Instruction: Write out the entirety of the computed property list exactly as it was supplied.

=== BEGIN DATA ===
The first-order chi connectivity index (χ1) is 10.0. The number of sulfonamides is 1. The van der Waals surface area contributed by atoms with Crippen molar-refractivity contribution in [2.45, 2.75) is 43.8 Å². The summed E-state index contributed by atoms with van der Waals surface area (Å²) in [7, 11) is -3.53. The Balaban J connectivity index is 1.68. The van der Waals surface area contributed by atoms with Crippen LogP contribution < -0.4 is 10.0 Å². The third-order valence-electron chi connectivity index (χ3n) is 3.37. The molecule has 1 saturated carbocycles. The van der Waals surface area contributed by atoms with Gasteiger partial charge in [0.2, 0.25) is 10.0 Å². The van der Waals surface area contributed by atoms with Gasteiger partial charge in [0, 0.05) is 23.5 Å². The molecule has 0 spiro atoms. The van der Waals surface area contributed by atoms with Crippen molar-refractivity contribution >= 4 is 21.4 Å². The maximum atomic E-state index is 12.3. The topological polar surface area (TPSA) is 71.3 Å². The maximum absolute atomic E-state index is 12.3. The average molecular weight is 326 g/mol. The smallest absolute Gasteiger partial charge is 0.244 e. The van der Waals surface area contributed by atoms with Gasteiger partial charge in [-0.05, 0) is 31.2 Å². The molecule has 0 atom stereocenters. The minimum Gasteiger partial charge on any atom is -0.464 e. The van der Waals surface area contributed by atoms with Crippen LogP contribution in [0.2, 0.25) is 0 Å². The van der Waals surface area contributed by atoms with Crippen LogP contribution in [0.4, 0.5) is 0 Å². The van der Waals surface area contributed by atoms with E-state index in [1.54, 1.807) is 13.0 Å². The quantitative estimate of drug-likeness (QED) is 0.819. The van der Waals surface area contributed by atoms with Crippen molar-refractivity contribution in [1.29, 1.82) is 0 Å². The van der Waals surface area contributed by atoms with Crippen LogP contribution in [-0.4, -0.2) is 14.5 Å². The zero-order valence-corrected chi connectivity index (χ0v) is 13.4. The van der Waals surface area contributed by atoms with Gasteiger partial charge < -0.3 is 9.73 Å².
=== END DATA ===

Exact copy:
The first-order chi connectivity index (χ1) is 10.0. The number of sulfonamides is 1. The van der Waals surface area contributed by atoms with Crippen molar-refractivity contribution in [2.45, 2.75) is 43.8 Å². The summed E-state index contributed by atoms with van der Waals surface area (Å²) in [7, 11) is -3.53. The Balaban J connectivity index is 1.68. The van der Waals surface area contributed by atoms with Crippen LogP contribution < -0.4 is 10.0 Å². The third-order valence-electron chi connectivity index (χ3n) is 3.37. The molecule has 1 saturated carbocycles. The van der Waals surface area contributed by atoms with Gasteiger partial charge in [0.2, 0.25) is 10.0 Å². The van der Waals surface area contributed by atoms with Gasteiger partial charge in [0, 0.05) is 23.5 Å². The molecule has 0 spiro atoms. The van der Waals surface area contributed by atoms with Crippen molar-refractivity contribution >= 4 is 21.4 Å². The maximum atomic E-state index is 12.3. The topological polar surface area (TPSA) is 71.3 Å². The maximum absolute atomic E-state index is 12.3. The average molecular weight is 326 g/mol. The smallest absolute Gasteiger partial charge is 0.244 e. The van der Waals surface area contributed by atoms with Gasteiger partial charge in [-0.05, 0) is 31.2 Å². The molecule has 0 atom stereocenters. The minimum Gasteiger partial charge on any atom is -0.464 e. The van der Waals surface area contributed by atoms with Crippen LogP contribution in [0.2, 0.25) is 0 Å². The van der Waals surface area contributed by atoms with Crippen LogP contribution in [0.4, 0.5) is 0 Å². The van der Waals surface area contributed by atoms with E-state index in [1.54, 1.807) is 13.0 Å². The quantitative estimate of drug-likeness (QED) is 0.819. The van der Waals surface area contributed by atoms with Crippen molar-refractivity contribution in [1.29, 1.82) is 0 Å². The van der Waals surface area contributed by atoms with Crippen LogP contribution in [-0.4, -0.2) is 14.5 Å². The zero-order valence-corrected chi connectivity index (χ0v) is 13.4. The van der Waals surface area contributed by atoms with Gasteiger partial charge < -0.3 is 9.73 Å².